Article Text

OP0312 Diabetes-Accelerated Experimental Osteoarthritis Is Prevented by Autophagy Activation
  1. B. Carames1,
  2. M. Ribeiro1,2,
  3. P. Lopez de Figueroa1,
  4. U. Nogueira-Recalde1,
  5. A. Centeno3,
  6. A.F. Mendes2,
  7. F.J. Blanco4
  1. 1Cartilage Biology Group. Rheumatology Division, Biomedical Research Institute of A Coruña, a Coruña, Spain
  2. 2Centre for Neuroscience and Cell Biology and Faculty of Pharmacy, University of Coimbra, Coimbra, Portugal
  3. 3Unidad de Cirugía Experimental
  4. 4Rheumatology Division, Biomedical research Institute of A Coruña, a Coruña, Spain


Background Type 2 Diabetes (T2D) is a risk factor for Osteoarthritis (OA) (1). Autophagy, an essential mechanism in articular cartilage, is defective in T2D and OA (2). However, how T2D may influence OA progression is still unknown.

Objectives We aimed to determine how diabetes affects cartilage integrity and whether pharmacological activation of autophagy has disease-modifying efficacy in diabetic mice with OA.

Methods Experimental OA was performed in the right knee of 9 weeks-old C57Bl/6 male mice (Lean group, N=8) and of 9 weeks-old B6.BKS (D)-Leprdb male mice (db/db group, N=16) by transection of medial meniscotibial and medial collateral ligaments. Left knee was employed as control knee. Rapamycin (2 mg/kg weight/day) or Vehicle (dimethyl sulphoxide) were administered intraperitoneally 3 times a week for 10 weeks. Body weight and fasting blood glucose levels were monitorized weekly. Insulin levels in plasma were determined by ELISA at the end of the study. Histopathology in articular cartilage and synovium was evaluated by using semiquantitative scoring and synovitis grading systems, respectively. Immunohistochemistry was employed to evaluate the effect of diabetes and Rapamycin on cartilage integrity and OA biomarkers.

Results Diabetic mice have increased body weight, fasting blood glucose levels and insulin levels compared to lean mice. Importantly, Rapamycin treated mice have significantly reduced body weight and blood glucose and insulin compared to control db/db mice. Moreover, rapamycin treatment significantly reduced the phosphorylation of rpS6, a direct target of mTOR and increased phosphorylation of AMPK. The results indicated that cartilage damage was significantly increased in db/db mice compared to lean group after surgical induction of OA, while no differences are observed in the control knee. mTOR inhibition protects against surgical-induced OA in db/db mice joints. Cartilage damage and OA severity was significantly reduced in the treated group. This reduction was accompanied with a significant reduction in synovium inflammation and in the expression of OA biomarkers, such as MMP-13 and ADAMTS-5 and decreased IL-12 levels. Furthermore, LC3 lipidation, a marker of autophagosome formation, was increased and cartilage cellularity was maintained after treatment, suggesting that autophagy activation protects chondrocytes against death.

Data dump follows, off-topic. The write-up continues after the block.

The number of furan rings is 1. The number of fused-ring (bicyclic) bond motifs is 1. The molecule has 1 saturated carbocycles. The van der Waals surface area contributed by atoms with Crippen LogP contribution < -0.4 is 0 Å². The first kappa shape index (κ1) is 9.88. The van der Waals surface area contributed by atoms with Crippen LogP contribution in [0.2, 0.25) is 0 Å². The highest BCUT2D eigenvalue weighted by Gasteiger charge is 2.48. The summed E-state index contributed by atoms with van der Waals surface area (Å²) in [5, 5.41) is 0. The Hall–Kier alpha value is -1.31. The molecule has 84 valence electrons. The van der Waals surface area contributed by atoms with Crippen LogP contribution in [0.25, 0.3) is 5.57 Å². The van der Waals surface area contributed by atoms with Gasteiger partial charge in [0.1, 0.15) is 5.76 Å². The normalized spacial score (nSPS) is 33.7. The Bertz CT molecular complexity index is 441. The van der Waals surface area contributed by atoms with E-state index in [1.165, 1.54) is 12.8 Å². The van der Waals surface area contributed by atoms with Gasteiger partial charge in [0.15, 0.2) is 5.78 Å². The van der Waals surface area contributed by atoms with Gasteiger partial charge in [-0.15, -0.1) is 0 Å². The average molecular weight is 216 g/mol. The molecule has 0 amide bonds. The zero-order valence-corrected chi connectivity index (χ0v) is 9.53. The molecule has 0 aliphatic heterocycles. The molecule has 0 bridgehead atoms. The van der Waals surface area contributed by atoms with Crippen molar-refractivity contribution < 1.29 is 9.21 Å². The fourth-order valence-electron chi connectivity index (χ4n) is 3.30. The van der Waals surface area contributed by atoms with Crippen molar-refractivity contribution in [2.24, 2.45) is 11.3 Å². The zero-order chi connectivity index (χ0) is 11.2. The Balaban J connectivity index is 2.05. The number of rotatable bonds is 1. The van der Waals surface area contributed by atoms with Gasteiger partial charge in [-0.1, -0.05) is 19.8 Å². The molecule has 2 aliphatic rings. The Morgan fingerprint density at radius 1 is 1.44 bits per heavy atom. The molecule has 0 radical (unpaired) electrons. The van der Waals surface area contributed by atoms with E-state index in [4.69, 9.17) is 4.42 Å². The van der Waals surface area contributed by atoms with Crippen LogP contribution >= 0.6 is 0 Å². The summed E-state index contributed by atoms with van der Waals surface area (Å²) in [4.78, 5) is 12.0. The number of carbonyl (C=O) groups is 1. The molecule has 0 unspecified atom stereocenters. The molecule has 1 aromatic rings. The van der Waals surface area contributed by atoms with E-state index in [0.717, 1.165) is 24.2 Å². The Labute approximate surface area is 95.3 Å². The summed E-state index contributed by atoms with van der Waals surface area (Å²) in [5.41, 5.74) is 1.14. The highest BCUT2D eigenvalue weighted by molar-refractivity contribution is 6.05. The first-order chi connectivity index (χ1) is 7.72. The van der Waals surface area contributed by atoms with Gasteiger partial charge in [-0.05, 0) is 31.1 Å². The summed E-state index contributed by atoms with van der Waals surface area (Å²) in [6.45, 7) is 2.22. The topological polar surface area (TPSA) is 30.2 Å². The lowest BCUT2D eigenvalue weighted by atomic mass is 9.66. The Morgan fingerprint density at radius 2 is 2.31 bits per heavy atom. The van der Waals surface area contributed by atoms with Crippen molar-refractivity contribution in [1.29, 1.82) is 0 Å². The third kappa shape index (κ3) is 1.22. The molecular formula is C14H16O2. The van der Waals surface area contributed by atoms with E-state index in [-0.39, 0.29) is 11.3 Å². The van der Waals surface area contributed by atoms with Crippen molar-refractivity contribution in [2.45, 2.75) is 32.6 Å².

Conclusions Our findings indicate that diabetic mice exhibit accelerated-joint damage after experimental OA, and that autophagy activation might be an effective therapy for diabetes-accelerated OA.

  1. Berenbaum F. Diabetes-induced osteoarthritis: from a new paradigm to a new phenotype. Postgrad Med J 2012.88:240–2.

  2. Levine B and Kroemer G. Autophagy in the pathogenesis of disease. Cell 2008. 132:27–42.

Acknowledgement This study was supported by Instituto de Salud Carlos III-Ministerio de Economía y Competitividad, Spain-CP11/00095 and Fondo Europeo de Desarrollo Regional (FEDER). Madalena Ribeiro was supported by Fundo Social Europeu (FSE), through “Programa Operacional Potencial Humano” (POPH), and national funds via FCT – Fundaçao Portuguesa para a Ciencia e a Tecnologia under the PhD fellowship, SFRH/BD/78188/2011.

Disclosure of Interest None declared

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